Last updated on January 7, 2021
This watch is made by the English pocket watch company Hirst Brothers. They owned the brand name Limit. The movement was made in Switzerland and sent to England where it was cased in a high-quality gold-plated case. Limit has long been a brand name on my wish list. They have a long history and were known for producing good quality pocket watches from the late 19th century up until the 1960s.
In August 1884, Alfred Hirst (1863 – 1925) established Hirst Brothers as a company in Union Street, Oldham, England. Hirst started his career as a watch repairer. However, it is not clear if he ever completed an apprenticeship as a watchmaker. Hirst Brothers was not a manufacturer, their watchmaking would have been limited to assembly and finishing. By 1894 the business was expanding and the company moved to larger premises in Curzon Street, Oldham. The name Limit was officially registered by Hirst Brothers in 1912. However, the brand name was in use before this time, possibly as early as 1908. The basic movements were shipped from the Thommen Waldenburg factory in Switzerland to the Oldham headquarters for assembly. They were placed into English made Dennison cases, and signed with the Limit brand name.
The First World War started in 1914. In line with the rest of the country, Hirst Brothers switched from normal production to the manufacture of wartime instruments. I have seen a few Limit watches that are dated to the war years, so some watch production continued. Interestingly, these war period watches were all pocket watches. I have not seen any trench watches made by Hirst Brothers.
After the war, normal production resumed and Hirst Brothers continued to expand. As a result, by the beginning of the 1920s, the company employed over 500 people. At this stage, the product range had expanded and included watches, clocks, jewellery, tools, and optical goods. Hirst Brothers suffered financial difficulties in the mid-1920s. They when into liquidation in 1926. The company survived after restructuring. However. the company was ultimately acquired by Time Products Limited in 1963.
The good quality nickel movement has a lever escapement with a micrometer regulator and a capped escape wheel. Micrometer regulators are typically used on higher-quality movements. This allows precision adjustments to be made to the oscillation rate of the balance wheel, changing the speed of the watch. All movements will contain a regulator. However, lower-quality movements usually do not contain an additional mechanism to allow for precision adjustments. The movement is jewelled to the centre and is decorated with striped damascening. The art of damascening involves the inlaying of different metals into one another. Typically, gold or silver is worked into a darkly oxidised steel background to produce intricate patterns. The English term is because of a perceived likeness to the rich tapestry patterns of damask silk. The movement is signed “Limit, 19 Jewels, Swiss Made” and is in near perfect condition.
The movement is fitted into a gold-plated Dennison open face case. It has hinged inner and back cases with a snap-on bezel. Aaron Lufkin Dennison (1812 – 1895) was an American-born businessman. He trained as a watchmaker and had a chequered career in the watch industry. He worked for several watchmaking companies, including one that was to eventually become the Waltham Watch Company. In 1864, Dennison set up another business, the Tremont Watch Company in Boston. He intended to use components from Swiss manufacturers because labour costs were lower. Dennison left a business partner in charge in Boston and moved to Switzerland to oversee operations. The Tremont Watch Company fell into financial difficulties in 1870. As a result, Dennison moved to England. In 1874, he founded the very successful Dennison Watch Case Company in Birmingham.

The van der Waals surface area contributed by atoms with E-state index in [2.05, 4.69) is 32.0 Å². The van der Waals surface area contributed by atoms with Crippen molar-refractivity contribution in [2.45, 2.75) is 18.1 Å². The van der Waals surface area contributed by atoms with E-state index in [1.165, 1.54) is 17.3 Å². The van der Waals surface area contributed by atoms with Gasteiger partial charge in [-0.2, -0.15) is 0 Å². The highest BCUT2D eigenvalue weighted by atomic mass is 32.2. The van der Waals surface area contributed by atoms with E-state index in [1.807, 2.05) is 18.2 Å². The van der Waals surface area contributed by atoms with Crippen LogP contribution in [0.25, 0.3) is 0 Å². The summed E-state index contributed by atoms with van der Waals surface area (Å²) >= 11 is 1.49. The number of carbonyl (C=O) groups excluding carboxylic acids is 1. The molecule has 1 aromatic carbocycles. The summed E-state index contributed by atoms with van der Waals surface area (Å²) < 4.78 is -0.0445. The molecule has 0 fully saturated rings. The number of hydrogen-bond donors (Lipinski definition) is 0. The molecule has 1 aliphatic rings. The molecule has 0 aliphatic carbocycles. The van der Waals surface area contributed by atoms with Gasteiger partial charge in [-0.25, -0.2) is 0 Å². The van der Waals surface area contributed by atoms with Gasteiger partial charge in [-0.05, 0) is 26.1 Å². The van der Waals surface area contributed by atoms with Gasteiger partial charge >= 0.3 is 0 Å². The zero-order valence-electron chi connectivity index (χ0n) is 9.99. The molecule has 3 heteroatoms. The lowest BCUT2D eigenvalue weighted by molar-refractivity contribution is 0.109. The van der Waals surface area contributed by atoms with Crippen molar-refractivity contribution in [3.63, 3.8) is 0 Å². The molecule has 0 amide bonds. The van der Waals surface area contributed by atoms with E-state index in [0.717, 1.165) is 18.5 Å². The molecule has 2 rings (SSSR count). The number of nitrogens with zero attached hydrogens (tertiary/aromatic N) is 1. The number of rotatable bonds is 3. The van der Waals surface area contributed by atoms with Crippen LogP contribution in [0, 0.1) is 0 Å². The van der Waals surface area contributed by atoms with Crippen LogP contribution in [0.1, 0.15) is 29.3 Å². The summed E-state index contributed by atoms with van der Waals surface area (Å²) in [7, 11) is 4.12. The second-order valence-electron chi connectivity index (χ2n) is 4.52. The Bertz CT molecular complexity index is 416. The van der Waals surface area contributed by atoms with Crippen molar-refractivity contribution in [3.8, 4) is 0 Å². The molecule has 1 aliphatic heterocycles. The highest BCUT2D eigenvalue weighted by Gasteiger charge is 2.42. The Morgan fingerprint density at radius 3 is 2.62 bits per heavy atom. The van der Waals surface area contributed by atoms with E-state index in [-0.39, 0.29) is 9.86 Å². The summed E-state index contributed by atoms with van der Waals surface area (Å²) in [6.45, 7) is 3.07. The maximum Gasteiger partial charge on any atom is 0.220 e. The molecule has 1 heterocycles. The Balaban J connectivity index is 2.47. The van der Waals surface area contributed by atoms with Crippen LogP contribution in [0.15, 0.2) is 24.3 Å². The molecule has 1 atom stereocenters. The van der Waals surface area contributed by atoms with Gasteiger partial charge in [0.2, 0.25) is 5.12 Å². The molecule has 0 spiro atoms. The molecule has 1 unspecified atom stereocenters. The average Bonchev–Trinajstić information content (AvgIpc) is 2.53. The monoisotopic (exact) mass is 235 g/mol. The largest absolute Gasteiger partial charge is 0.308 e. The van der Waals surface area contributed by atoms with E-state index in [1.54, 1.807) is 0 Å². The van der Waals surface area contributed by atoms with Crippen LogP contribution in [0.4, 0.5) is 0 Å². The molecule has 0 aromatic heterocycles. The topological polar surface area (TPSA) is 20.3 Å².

The case backs open cleanly with the use of a case knife and click solidly back into place. The gold-plated case has a smooth plain finish. It is in near perfect condition with only minor wear from normal use. There are no deep scratches. The gold plating has worn evenly and there are no signs of the underlying metal showing through.
The white enamel dial has a full set of blue steel hands. The bluing process tempers the steel and creates a protective oxidised coating that helps to prevent the hands from rusting. The process involves heating the hands, over a bed of brass filings, to a precise temperature. First, the steel hands are cleaned and polished before being heated. The bed of brass filings is used because it helps to maintain a stable temperature exchange. The steel changes colour from gold to brown and then purple before it settles to blue.
If it is heated further, the steel hand turns light blue and eventually light grey. Once the steel reaches the blue colour it is removed from the heat and quenched in oil. The challenge of creating blued steel is maintaining temperature control. Additionally, it is critical to remove the steel from the heat as soon as it reaches the desired colour. Modern watch hands are typically blued using a chemical process because it is cheaper and easier.
The double-sunk enamel dial is signed “Limit, Swiss Made”. The dial is in perfect condition, there are no signs of damage or hairline cracks. The Roman numeral hour markers are crisp, with no signs of fading.
The watch passed the timekeeping test, running within 1 minute’s accuracy over a 24-hour period. The power reserve on a full wind is approximately 35 hours. This is a remarkable number of hours for an antique watch. It exceeds the power reserve of any other watch in my collection. These factors satisfy my requirements for a practical antique pocket watch. The watch is very presentable, being described by the seller (Atlam watches) as in mint condition. I agree with this view and I am very pleased with this new addition to my collection.